See the animals at the Prague Zoo
The Zoo is managed incredibly well and there are loads of events held for the public throughout the year. In winter, the Zoo features a special Christmas program that is fun even without kids (on Christmas Eve, you can even bring little gifts to the animals and see what they’re getting for Christmas).
Visit the Mikulas
If you’re in Prague on December 5th, don’t miss out on seeing the famous Mikuláš (St. Nicholas) in the main town squares. He’s usually accompanied by devils and angels looking for children who’ve been misbehaving throughout the year or who deserve a treat. Look out for groups of devils and angels roaming the streets as well.
Renowned for a tradition of classical music, opera and winter sports, Vienna is a fun winter city to visit and partake in many of the seasonal activities including:
Ice Skating outside the Konzerthaus
The Viennese love ice skating in wintertime. There are ice rinks set up across the city during the winter months including in the gardens of the Wilhelminenberg Palace, in front of the Rathaus as part of the ‘Ice Dream’ event made up of skating and curling, and a 6,000 metre rink between the Vienna Konzerthaus and the Inter-Continental Hotel. You can hire ice-skates for a few euros and pay for lessons if you really want to skate like a pro!
Advent Concert at St Stephansdom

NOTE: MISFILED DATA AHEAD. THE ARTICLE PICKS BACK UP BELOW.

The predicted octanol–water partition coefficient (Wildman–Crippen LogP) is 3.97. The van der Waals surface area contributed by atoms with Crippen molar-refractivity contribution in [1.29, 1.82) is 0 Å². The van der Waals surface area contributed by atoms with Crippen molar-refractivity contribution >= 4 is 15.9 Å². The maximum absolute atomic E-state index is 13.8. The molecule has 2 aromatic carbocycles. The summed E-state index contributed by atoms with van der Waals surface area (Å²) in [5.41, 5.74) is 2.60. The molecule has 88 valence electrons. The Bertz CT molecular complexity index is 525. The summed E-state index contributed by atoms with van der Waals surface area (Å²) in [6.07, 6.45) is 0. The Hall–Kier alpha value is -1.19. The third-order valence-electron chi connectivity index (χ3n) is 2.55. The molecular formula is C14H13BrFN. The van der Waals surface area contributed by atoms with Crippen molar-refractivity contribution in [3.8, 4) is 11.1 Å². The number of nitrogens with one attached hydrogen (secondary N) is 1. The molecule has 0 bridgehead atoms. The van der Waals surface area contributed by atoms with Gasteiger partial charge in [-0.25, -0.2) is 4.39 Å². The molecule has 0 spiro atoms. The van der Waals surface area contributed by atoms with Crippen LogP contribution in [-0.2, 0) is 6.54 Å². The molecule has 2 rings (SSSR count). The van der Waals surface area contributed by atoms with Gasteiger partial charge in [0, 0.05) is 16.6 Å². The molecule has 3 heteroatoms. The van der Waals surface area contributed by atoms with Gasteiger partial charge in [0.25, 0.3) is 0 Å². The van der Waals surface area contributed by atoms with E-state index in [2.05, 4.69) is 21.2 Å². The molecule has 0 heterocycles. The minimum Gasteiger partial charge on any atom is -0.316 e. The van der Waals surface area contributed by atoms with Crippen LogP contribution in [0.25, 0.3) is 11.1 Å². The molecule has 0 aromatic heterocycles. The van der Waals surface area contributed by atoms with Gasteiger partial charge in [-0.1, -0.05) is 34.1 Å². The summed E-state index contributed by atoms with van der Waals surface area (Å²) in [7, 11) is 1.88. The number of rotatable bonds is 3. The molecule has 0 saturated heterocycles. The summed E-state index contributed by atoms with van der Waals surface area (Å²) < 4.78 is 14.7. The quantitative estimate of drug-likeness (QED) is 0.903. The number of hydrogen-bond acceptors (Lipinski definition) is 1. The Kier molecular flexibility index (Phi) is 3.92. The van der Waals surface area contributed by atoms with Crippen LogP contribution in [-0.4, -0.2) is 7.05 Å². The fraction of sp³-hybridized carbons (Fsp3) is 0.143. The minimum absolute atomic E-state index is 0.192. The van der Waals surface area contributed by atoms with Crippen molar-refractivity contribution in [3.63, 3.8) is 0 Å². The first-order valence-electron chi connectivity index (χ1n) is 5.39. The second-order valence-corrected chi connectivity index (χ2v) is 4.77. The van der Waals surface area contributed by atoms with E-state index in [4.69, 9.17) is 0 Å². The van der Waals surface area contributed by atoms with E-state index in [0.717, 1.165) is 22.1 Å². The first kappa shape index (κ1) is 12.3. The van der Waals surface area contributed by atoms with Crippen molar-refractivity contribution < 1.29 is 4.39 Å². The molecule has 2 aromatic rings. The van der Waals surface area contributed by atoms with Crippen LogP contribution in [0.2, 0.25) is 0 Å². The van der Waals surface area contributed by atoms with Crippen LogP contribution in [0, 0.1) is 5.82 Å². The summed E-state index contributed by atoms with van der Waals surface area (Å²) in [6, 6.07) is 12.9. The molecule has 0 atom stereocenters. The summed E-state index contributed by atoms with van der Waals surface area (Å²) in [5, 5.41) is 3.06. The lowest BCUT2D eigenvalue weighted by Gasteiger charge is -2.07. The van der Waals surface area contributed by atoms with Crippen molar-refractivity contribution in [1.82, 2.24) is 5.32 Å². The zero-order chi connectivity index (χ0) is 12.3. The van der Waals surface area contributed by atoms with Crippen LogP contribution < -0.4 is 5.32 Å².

Every few nights during the Advent period (until December 21st), enjoy a beautiful concert in the magnificent setting of St Stephen’s Cathedral. The music is provided by the Wiener Kammer Orchester and includes music by Mozart, Bach, Schubert and Haydn as well as popular Christmas carols. The cathedral is centrally located at Stephansplatz, easily reached on the U-Bahn.
Winter in the Museum Quarter
Museumsquartier is one of the great marvels of Vienna – the area is packed with leading art galleries and museums. Served by its own U-Bahn station, each Christmas the Museums Quartier hosts an outdoor extravaganza of events. This year, the ‘Winter im MQ’ event will include the erection of ice pavilions in the Museums Quartier, spectacular light shows and video projections broadcast onto the building sides, DJs and live music, as well as an ice rink where visitors can try curling. There will also be stalls serving traditional punch to keep visitors warm and merry!